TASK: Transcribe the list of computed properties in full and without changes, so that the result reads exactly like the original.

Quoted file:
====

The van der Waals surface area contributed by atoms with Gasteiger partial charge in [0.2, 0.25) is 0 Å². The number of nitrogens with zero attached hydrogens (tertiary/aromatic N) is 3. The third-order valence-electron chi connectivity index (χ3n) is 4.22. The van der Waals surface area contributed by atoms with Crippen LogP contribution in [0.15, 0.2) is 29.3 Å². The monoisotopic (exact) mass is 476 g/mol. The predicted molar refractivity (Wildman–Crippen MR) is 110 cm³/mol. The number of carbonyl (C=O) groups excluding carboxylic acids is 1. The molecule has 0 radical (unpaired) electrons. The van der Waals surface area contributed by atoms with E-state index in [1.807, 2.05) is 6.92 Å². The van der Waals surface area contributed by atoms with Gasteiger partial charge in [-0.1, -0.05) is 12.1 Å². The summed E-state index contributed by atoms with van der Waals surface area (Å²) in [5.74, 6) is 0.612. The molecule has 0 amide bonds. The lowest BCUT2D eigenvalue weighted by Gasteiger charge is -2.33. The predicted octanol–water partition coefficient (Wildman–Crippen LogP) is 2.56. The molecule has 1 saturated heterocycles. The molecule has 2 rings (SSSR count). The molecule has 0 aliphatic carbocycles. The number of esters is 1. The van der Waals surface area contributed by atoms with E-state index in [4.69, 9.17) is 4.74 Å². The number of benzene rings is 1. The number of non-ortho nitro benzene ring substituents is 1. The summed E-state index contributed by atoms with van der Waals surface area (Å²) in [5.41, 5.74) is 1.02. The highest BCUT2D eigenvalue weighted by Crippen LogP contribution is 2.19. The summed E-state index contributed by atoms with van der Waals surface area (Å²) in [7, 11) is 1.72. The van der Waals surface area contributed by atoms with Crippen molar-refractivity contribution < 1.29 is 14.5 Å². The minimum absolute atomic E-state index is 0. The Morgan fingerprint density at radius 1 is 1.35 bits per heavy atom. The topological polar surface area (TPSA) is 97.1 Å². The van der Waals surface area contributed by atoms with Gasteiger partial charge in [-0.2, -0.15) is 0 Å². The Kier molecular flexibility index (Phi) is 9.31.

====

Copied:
The van der Waals surface area contributed by atoms with Gasteiger partial charge in [0.2, 0.25) is 0 Å². The number of nitrogens with zero attached hydrogens (tertiary/aromatic N) is 3. The third-order valence-electron chi connectivity index (χ3n) is 4.22. The van der Waals surface area contributed by atoms with Crippen LogP contribution in [0.15, 0.2) is 29.3 Å². The monoisotopic (exact) mass is 476 g/mol. The predicted molar refractivity (Wildman–Crippen MR) is 110 cm³/mol. The number of carbonyl (C=O) groups excluding carboxylic acids is 1. The molecule has 0 radical (unpaired) electrons. The van der Waals surface area contributed by atoms with E-state index in [1.807, 2.05) is 6.92 Å². The van der Waals surface area contributed by atoms with Gasteiger partial charge in [-0.1, -0.05) is 12.1 Å². The summed E-state index contributed by atoms with van der Waals surface area (Å²) in [5.74, 6) is 0.612. The molecule has 0 amide bonds. The lowest BCUT2D eigenvalue weighted by Gasteiger charge is -2.33. The predicted octanol–water partition coefficient (Wildman–Crippen LogP) is 2.56. The molecule has 1 saturated heterocycles. The molecule has 2 rings (SSSR count). The molecule has 0 aliphatic carbocycles. The number of esters is 1. The van der Waals surface area contributed by atoms with E-state index in [4.69, 9.17) is 4.74 Å². The number of benzene rings is 1. The number of non-ortho nitro benzene ring substituents is 1. The summed E-state index contributed by atoms with van der Waals surface area (Å²) in [5.41, 5.74) is 1.02. The highest BCUT2D eigenvalue weighted by Crippen LogP contribution is 2.19. The summed E-state index contributed by atoms with van der Waals surface area (Å²) in [7, 11) is 1.72. The van der Waals surface area contributed by atoms with Crippen molar-refractivity contribution < 1.29 is 14.5 Å². The minimum absolute atomic E-state index is 0. The Morgan fingerprint density at radius 1 is 1.35 bits per heavy atom. The topological polar surface area (TPSA) is 97.1 Å². The van der Waals surface area contributed by atoms with Gasteiger partial charge in [-0.2, -0.15) is 0 Å². The Kier molecular flexibility index (Phi) is 9.31.